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High Levels of Omega-3 Fatty Acids Protect Against Colitis

Mouse study suggests that they may help prevent muscosal inflammation and injury

TUESDAY, July 18 (HealthDay News) -- High levels of omega-3 fatty acids may protect the colon against inflammation associated with Crohn's disease and ulcerative colitis, according to the results of an animal study published July 17 in the Proceedings of the National Academy of Sciences Early Edition.

Jing X. Kang, M.D., Ph.D., of Massachusetts General Hospital and Harvard Medical School in Boston, and colleagues studied mice that were genetically engineered to have high tissue levels of omega-3 polyunsaturated fatty acids (n-3 PUFA).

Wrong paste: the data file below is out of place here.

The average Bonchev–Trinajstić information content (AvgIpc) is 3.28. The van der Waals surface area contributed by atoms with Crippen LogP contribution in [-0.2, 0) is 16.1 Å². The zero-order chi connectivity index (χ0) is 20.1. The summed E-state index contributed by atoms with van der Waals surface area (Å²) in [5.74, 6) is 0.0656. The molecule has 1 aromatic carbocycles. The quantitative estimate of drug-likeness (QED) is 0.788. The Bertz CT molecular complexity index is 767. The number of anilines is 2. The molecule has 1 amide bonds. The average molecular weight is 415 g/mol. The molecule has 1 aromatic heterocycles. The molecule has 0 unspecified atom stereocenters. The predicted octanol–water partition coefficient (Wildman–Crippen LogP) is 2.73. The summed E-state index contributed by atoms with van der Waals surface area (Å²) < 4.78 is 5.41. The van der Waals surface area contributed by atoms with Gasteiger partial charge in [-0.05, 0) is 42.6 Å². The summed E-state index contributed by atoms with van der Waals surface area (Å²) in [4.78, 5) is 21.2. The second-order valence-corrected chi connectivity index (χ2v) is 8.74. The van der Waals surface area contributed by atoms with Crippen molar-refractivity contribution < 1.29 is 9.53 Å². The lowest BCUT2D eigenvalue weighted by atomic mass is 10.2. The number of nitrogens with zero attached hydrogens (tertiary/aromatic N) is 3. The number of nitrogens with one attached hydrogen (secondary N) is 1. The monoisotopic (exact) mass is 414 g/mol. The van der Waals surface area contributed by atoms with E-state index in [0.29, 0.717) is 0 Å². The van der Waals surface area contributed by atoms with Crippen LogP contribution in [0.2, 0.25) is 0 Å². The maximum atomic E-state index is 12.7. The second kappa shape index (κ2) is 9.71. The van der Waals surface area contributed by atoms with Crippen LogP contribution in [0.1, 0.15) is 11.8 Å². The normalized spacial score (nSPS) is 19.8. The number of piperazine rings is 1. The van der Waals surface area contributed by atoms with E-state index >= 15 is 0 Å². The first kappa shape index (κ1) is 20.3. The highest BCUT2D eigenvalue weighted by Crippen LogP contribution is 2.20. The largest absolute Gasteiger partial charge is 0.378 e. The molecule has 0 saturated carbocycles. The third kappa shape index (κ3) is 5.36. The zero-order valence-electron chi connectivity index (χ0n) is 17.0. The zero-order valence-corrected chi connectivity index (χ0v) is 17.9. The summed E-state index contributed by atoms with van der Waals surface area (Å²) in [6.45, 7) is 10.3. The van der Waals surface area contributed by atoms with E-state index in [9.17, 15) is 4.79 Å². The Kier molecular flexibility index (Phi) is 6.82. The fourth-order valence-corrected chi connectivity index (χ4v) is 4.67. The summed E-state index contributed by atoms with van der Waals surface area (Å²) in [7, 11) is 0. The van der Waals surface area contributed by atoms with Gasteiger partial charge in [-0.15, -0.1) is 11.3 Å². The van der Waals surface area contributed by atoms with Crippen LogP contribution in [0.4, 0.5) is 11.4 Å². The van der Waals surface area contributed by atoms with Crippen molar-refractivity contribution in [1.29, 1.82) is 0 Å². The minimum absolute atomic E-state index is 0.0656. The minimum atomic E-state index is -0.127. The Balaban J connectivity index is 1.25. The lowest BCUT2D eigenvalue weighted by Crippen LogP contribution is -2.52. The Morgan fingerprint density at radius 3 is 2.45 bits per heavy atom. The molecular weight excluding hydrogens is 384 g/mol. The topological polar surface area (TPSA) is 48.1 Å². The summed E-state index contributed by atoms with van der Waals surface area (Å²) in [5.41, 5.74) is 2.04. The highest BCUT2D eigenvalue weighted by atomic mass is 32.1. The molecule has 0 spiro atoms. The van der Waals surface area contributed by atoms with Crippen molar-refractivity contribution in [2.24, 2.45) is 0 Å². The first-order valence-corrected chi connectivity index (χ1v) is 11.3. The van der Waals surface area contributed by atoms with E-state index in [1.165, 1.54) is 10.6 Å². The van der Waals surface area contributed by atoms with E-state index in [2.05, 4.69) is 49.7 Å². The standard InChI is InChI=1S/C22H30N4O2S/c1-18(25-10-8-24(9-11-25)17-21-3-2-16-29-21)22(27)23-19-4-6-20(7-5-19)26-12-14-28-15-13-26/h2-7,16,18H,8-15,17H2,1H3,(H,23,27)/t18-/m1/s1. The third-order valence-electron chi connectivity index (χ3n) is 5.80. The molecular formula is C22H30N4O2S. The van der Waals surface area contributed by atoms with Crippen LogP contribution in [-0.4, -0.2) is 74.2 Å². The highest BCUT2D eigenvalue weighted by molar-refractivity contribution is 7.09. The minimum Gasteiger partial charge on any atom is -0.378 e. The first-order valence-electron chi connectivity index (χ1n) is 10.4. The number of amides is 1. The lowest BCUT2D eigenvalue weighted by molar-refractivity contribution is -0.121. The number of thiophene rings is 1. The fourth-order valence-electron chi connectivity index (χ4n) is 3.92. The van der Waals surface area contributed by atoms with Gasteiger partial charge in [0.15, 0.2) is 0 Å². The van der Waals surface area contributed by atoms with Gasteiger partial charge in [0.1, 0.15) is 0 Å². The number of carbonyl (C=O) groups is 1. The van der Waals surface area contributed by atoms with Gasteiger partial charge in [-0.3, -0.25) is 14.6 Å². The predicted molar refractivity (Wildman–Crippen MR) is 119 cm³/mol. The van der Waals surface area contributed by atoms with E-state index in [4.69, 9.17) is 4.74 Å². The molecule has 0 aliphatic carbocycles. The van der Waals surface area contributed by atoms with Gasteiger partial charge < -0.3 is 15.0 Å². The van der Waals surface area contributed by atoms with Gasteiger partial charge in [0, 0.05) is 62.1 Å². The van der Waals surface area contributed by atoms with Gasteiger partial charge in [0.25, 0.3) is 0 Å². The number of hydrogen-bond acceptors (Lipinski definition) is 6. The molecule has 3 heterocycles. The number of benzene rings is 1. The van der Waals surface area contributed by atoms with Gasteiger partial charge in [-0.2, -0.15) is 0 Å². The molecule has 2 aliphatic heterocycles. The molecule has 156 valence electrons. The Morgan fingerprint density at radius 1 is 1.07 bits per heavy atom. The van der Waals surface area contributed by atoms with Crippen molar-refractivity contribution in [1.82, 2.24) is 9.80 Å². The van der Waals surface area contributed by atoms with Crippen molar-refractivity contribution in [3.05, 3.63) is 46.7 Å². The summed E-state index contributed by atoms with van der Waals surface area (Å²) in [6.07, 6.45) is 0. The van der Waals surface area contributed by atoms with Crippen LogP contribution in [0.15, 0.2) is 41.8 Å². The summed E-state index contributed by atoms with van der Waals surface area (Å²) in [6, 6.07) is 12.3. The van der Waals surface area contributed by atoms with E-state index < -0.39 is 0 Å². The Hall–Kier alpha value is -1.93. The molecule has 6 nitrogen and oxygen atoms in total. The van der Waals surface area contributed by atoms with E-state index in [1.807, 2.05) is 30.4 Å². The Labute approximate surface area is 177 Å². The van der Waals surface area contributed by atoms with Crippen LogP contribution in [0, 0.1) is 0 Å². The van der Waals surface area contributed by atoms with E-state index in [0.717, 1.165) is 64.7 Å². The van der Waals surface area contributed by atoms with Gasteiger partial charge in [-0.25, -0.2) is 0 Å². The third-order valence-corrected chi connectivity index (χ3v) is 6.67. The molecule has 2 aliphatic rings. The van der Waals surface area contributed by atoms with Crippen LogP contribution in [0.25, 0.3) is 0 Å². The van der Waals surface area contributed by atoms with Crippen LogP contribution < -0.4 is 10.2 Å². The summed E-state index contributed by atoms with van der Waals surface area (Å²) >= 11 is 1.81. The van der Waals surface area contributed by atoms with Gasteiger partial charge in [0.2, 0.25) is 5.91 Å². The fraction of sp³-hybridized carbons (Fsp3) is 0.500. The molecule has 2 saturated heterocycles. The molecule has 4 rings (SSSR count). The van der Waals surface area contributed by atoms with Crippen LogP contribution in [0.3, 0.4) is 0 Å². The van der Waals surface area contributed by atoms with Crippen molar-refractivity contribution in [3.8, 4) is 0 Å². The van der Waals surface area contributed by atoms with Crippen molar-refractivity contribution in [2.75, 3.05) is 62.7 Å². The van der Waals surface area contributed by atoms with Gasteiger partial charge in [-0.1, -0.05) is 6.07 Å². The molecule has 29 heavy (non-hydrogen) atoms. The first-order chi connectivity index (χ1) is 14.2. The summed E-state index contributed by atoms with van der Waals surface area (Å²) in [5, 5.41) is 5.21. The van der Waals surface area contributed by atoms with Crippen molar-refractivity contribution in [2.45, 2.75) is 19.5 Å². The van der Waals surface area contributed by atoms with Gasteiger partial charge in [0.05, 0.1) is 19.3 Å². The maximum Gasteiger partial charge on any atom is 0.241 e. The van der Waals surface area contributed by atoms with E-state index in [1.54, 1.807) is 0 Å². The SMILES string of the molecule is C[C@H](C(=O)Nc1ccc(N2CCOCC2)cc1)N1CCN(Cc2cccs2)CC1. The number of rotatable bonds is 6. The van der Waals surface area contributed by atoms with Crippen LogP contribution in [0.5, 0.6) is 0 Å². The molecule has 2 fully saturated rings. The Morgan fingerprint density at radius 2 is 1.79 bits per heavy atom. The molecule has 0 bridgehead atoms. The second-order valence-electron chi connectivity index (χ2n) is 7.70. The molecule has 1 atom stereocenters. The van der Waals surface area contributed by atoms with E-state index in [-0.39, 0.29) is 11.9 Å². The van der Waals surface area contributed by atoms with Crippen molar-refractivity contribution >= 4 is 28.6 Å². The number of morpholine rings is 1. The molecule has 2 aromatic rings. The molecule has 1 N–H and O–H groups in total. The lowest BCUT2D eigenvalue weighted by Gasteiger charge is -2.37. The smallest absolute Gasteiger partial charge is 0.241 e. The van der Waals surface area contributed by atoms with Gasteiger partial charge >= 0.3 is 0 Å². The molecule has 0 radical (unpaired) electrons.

In mice exposed to dextran sodium sulfate-induced colitis, the researchers found significantly less colon inflammation and tissue injury in the genetically engineered mice than in normal mice. They also found that the genetically engineered mice produced increased amounts of anti-inflammatory molecules derived from omega-3 fatty acids.

"In short, the present results demonstrate that colon tissue with an increased n-3 PUFA status generates higher levels of bioactive n-3 PUFA-derived lipid mediators (resolvins and protectins), which may, on one hand, suppress the inflammatory response and, on the other hand, enhance mucoprotection (defense of intestinal mucosa) and is thereby protected against inflammation and injury," the authors conclude.

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